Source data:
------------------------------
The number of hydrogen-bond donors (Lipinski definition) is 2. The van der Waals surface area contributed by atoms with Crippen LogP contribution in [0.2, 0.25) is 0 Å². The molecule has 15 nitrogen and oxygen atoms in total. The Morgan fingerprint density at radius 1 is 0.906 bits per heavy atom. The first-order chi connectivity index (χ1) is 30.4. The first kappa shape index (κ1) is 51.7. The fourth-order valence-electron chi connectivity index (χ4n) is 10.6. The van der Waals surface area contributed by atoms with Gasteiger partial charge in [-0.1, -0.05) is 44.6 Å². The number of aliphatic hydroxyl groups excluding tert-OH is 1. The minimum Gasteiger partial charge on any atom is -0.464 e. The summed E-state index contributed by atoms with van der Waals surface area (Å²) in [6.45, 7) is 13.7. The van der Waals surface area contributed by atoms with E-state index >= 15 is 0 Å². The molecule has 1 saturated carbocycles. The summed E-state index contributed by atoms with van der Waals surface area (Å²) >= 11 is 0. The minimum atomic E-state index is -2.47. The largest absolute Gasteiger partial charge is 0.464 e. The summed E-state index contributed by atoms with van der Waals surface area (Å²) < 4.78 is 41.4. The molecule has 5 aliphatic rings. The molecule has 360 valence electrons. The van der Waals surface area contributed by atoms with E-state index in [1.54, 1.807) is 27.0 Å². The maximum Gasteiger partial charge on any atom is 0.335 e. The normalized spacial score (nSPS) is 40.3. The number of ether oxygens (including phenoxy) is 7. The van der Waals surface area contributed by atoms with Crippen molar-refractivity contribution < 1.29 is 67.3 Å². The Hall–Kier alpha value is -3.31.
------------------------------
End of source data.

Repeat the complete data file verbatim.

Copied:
The number of hydrogen-bond donors (Lipinski definition) is 2. The van der Waals surface area contributed by atoms with Crippen LogP contribution in [0.2, 0.25) is 0 Å². The molecule has 15 nitrogen and oxygen atoms in total. The Morgan fingerprint density at radius 1 is 0.906 bits per heavy atom. The first-order chi connectivity index (χ1) is 30.4. The first kappa shape index (κ1) is 51.7. The fourth-order valence-electron chi connectivity index (χ4n) is 10.6. The van der Waals surface area contributed by atoms with Gasteiger partial charge in [-0.1, -0.05) is 44.6 Å². The number of aliphatic hydroxyl groups excluding tert-OH is 1. The minimum Gasteiger partial charge on any atom is -0.464 e. The summed E-state index contributed by atoms with van der Waals surface area (Å²) in [6.45, 7) is 13.7. The van der Waals surface area contributed by atoms with E-state index >= 15 is 0 Å². The molecule has 1 saturated carbocycles. The summed E-state index contributed by atoms with van der Waals surface area (Å²) >= 11 is 0. The minimum atomic E-state index is -2.47. The largest absolute Gasteiger partial charge is 0.464 e. The summed E-state index contributed by atoms with van der Waals surface area (Å²) < 4.78 is 41.4. The molecule has 5 aliphatic rings. The molecule has 360 valence electrons. The van der Waals surface area contributed by atoms with E-state index in [1.54, 1.807) is 27.0 Å². The maximum Gasteiger partial charge on any atom is 0.335 e. The normalized spacial score (nSPS) is 40.3. The number of ether oxygens (including phenoxy) is 7. The van der Waals surface area contributed by atoms with Crippen molar-refractivity contribution < 1.29 is 67.3 Å². The Hall–Kier alpha value is -3.31.